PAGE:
Priest supports whistleblower allegations at ICE facility as Christian leaders weigh in

Sister Simone Campbell and the presiding bishop of the Evangelical Lutheran Church in America are among those calling for Homeland Security to investigate allegations of neglect and a high rate of hysterectomies at an immigrant detention center.

(RNS) — An Episcopal priest who volunteers at an Immigration and Customs Enforcement detention center in Georgia has said allegations of medical neglect and a high rate of hysterectomies at the facility are consistent with her interactions with women detained there.

“There were gynecological procedures happening at a rate that seemed higher than the norm, to the point that pretty much everyone going (for any gynecological treatment) seemed to be getting the same thing,” the Rev. Leeann Culbreath told Episcopal News Service.

“There’s enough red flags going up that people may be getting treatment they really don’t need.”

RELATED: ICE apprehension on church grounds violated federal policy, say faith leaders

Last week, a nurse named Dawn Wooten, who worked at Irwin County Detention Center in Ocilla, Georgia, filed a whistleblower complaint alleging the detention center has not taken adequate precautions to prevent the spread of COVID-19, the disease caused by the novel coronavirus.

The complaint also noted that “just about everybody” who saw a gynecologist outside the facility was given a hysterectomy, a surgery to remove the uterus, which eliminates the ability to conceive a child. “Everybody’s uterus cannot be that bad,” according to the complaint, which further alleged that some of the women didn’t fully understand why they had the medical procedure.

That’s consistent with what Culbreath has heard from detainees, as well as from other volunteers and attorneys, she told ENS. The priest has advocated for detainees at Irwin County Detention Center since 2016 as a volunteer with the South Georgia Immigrant Support Network.

The detention center is a privately run facility that houses immigrants detained by ICE, which has said the allegations “raise some very serious concerns that deserve to be investigated quickly and thoroughly.”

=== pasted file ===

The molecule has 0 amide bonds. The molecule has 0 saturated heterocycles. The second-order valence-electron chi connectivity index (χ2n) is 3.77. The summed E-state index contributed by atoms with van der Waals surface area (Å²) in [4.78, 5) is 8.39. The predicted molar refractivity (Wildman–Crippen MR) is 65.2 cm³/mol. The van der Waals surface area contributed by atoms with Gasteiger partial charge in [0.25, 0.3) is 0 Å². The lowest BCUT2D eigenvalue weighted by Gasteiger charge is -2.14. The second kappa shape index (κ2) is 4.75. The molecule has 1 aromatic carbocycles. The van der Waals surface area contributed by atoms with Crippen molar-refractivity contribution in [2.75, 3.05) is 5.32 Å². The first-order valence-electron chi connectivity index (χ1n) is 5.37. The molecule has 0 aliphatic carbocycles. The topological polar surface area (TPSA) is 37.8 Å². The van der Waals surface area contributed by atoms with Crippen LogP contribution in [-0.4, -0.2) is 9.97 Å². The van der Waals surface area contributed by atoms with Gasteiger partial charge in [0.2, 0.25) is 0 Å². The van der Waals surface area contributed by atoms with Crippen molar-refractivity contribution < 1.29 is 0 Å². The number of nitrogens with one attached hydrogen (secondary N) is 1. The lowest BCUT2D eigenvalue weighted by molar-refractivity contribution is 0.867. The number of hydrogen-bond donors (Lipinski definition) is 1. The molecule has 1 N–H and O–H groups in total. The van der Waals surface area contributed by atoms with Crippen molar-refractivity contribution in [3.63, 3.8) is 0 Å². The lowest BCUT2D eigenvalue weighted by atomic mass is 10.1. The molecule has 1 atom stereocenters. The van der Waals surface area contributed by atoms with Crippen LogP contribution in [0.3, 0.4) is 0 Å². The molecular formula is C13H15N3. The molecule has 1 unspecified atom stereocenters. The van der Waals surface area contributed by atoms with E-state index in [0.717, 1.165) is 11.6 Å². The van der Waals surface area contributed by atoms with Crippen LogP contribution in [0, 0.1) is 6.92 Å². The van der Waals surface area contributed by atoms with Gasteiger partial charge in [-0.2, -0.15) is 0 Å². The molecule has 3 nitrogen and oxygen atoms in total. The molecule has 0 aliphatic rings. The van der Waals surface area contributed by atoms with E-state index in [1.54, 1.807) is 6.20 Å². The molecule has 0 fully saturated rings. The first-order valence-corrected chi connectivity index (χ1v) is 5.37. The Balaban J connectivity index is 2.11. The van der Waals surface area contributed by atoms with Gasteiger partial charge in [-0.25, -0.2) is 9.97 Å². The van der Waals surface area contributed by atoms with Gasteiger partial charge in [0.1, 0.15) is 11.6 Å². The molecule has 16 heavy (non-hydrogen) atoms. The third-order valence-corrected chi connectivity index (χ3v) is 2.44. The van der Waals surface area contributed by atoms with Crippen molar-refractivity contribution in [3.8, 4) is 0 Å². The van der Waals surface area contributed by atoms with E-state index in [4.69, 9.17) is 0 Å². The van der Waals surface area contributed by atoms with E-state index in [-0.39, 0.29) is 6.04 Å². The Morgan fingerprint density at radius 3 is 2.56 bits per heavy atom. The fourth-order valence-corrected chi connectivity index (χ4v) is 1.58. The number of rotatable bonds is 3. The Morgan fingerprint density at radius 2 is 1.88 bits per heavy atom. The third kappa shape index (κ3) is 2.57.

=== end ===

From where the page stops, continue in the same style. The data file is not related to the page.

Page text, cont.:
Meantime, the hospital where the gynecologist allegedly performed the hysterectomies told The Washington Post that only two women in ICE custody have been referred for the procedure there since 2017.

Aerial view of the Irwin County Detention Center in Ocilla, Georgia. Image via Google maps

Several Christian leaders have spoken out against the allegations in the whistleblower complaint, particularly the reports of questionable hysterectomies, which raise moral and ethical concerns and draw on a history of forced sterilizations, particularly performed on people of color or incarcerated people.

The Rev. Elizabeth Eaton, presiding bishop of the Evangelical Lutheran Church in America, condemned such acts and joined a number of lawmakers and advocacy organizations calling for an investigation into the whistleblower complaint.

“God holds each of us responsible for the welfare of our neighbor. We therefore condemn these acts of coerced sterilization as a form of gender-based violence,” Eaton said in a written statement.

“This is especially true when the perpetrators wield significant power and control over women who are at elevated risk of injustice, abuse and violence.”

A number of female faith leaders also released statements condemning the alleged hysterectomies and calling for action through Faith in Public Life, a national social justice movement of clergy and faith leaders.

Among them, Sister Simone Campbell of Network Lobby for Catholic Social Justice said forced sterilization “is an evil violation of my Catholic faith, the law of our country, and international human rights.”

“It is the antithesis of a pro-life stance,” Campbell said.

The Rev. Jacqui Lewis of Middle Collegiate Church in New York City said the momentcalls for fierce moral urgency.”

“How numb have we become as society when our nation’s leaders barely flinch at crimes against humanity in a modern-day concentration camp? Every person trapped in our immoral detention system is loved by God and deserving of justice,” Lewis said.

More than 160 members of Congress have asked the Department of Homeland Security to investigate those allegations and to provide a response briefing on the status of the investigation by Friday (Sept. 25).